The drive home from celebrating Christmas 23 ago was forever etched into my mind. My wife and I had gone to celebrate the holiday with her side of the family in the Shenandoah Valley. We had a great time of opening presents, eating good food, and laughing a lot. We knew we had a two-hour drive back to Northern Virginia ahead of us, but that was before the snow started falling. When we finally got on the highway, the snow was coming down so hard that we could barely see what was right in front of us. Drivers who were not seeing clearly that night spun around in the middle of the road or got stuck in the median. And not seeing clearly that night made our two hour drive into a much longer, white-knuckled experience that I haven’t forgotten 23 years later.
You will find that not seeing clearly in your life can have dangerous consequences. If you don’t see things clearly or accurately, you will draw incorrect conclusions based on what you think you see.
Here are three unclear situations to watch out for.
Which conversations do you dread? Are they with an employee or colleague who doesn’t seem to do what they should? Are they the ones with your teenager about what they do or don’t do? Are they with your spouse over who’s going to get their way? Your ability to have success in your interpersonal relations will be as a result of having uncomfortable conversations.
No one wants to have to talk about that stuff. And yet that’s how you are able to make the relationship progress to becoming better than it is now. But it requires that you persevere through those uncomfortable conversations.
Here are three levels to which your workplace and personal relationships will improve as a result of having uncomfortable conversations.
Have you ever seen how a lack of respect can ruin the culture of an organization or a family? When people don’t respect each other, they lose an appreciation for each other. And that can devolve into nasty personal relations—all because people did not respect each other.
Respect has become a hot topic within the realm of leadership development. The 2017 Global Leadership Summit identified ten rules of respect that can apply to any group of people at work or home.
Here are the “Respect 10” as I have interpreted them. How many of these have you instituted in your home or workplace?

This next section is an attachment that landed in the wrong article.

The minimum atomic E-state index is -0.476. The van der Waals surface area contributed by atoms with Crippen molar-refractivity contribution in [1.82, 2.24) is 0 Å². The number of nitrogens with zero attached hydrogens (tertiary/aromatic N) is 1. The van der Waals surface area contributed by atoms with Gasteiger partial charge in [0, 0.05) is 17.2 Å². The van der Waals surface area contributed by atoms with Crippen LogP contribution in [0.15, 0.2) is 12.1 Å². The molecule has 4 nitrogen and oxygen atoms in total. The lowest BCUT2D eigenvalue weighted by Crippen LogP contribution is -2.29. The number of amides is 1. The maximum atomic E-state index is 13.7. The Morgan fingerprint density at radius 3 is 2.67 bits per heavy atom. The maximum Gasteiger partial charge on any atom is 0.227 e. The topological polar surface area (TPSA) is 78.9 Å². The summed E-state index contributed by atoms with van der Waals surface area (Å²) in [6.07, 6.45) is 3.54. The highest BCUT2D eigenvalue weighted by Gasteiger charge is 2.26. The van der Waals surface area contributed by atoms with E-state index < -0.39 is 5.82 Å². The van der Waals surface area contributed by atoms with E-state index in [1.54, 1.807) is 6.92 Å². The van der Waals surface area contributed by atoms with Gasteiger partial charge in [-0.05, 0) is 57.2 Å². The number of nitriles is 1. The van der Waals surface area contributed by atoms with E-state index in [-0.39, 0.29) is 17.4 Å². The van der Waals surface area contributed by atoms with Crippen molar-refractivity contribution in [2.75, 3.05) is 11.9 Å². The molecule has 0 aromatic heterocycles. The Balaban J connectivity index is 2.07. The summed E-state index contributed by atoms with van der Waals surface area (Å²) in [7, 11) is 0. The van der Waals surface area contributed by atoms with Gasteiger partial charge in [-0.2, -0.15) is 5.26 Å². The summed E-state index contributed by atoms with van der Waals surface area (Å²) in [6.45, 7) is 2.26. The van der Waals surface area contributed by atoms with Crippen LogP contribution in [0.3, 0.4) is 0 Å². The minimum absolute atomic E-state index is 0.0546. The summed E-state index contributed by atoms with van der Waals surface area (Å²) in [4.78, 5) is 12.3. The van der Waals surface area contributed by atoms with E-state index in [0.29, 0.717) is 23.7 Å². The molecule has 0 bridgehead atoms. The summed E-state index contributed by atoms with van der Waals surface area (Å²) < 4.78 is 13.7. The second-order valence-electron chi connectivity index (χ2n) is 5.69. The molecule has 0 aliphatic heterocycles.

Men often don’t know how to properly handle their emotions—especially with their wives. They either go too far on one extreme, or they go too far on the other. But how about you? How do you handle emotions?
Men tend to not want to deal with their emotions. Especially when they are with their wives. They find their emotions inconvenient. Or not helpful. Or just plain awkward.
But God gave emotions to men—yes, even men. Because God made you in His image. God loves. God feels anger. God feels sorrow. But He handles His emotions in the right way.
So how do you handle emotions? Which of these three ways do you handle your emotions with your wife?
When you have to put in a lot of time at work, how do you maintain your family responsibilities? How can you maintain a balance between your work and your family life?
If you’re looking to always maintain an even balance, it’s impossible. One will always outweigh the other.
But you can integrate the two—if you have the proper perspective. Here are some thoughts to keep in mind as you try to meet your work and family responsibilities.
How do we prepare successful kids? When we were kids, our teachers told us, “You can become whoever you want to be, as long as you put in the effort.” Perhaps they were wrong.
They told us that if we work hard enough to overcome our weaknesses, we could be successful. After all, that’s what we hear in inspiring stories like Rudy.
But Tom Rath in Strengths Finder 2.0 turns that on its head. He says, “You cannot be anything you want to be—but you can be a lot more of who you already are.” (emphasis original)
Based on that insight, here are three ways we can prepare our children to succeed.
With the deck stacked against marriage today, how can you stay happily married?
When divorce statistics look as bad in the Church as they do outside the Church, how do we prepare our marriage relationship for the long haul?
Whether you’re thinking about getting married—or you’ve been married for a long time—here are three things to keep in mind.
We all know that we should spiritually prepare our children. No one wants to see their kids have a failure to launch.
But how exactly are you trying to spiritually prepare your children to grow on their own? Are they making your faith their own? Or is Christianity still just their daddy’s religion?
Deuteronomy 6:6-7 gives three steps to spiritually prepare your children to follow in your footsteps.
Who are the people who really get under your skin? Do you know them from work? Or maybe they’re family? Or perhaps, you see them at church.
We all know folks who can really bother us. But it doesn’t have to be that way.
We can change our view of those individuals. Yes, even those difficult people!
Here are three thoughts to put things in perspective.
When does a boy know he’s a man? When his father—or another man—tells him so.
There is no biological point in a boy’s life when he knows he’s become a man. He must be called out of boyhood and into manhood by another man.
Why so? Sociologist Stephen Clark says it well.
Men assume social responsibility most naturally and effectively when (1) it is clear to them that the primary responsibility for the well-being of others rests on them and that others are relying on them, and (2) when they have been trained from an early age by the men in their lives to recognize and assume that responsibility faithfully.
When I was preparing the path for my sons to follow, I consulted an oldie-but-goodie: Raising a Modern-Day Knight by Robert Lewis.
In his book, Lewis details four rights of passage for a father to commemorate with each of his sons on their journey to manhood.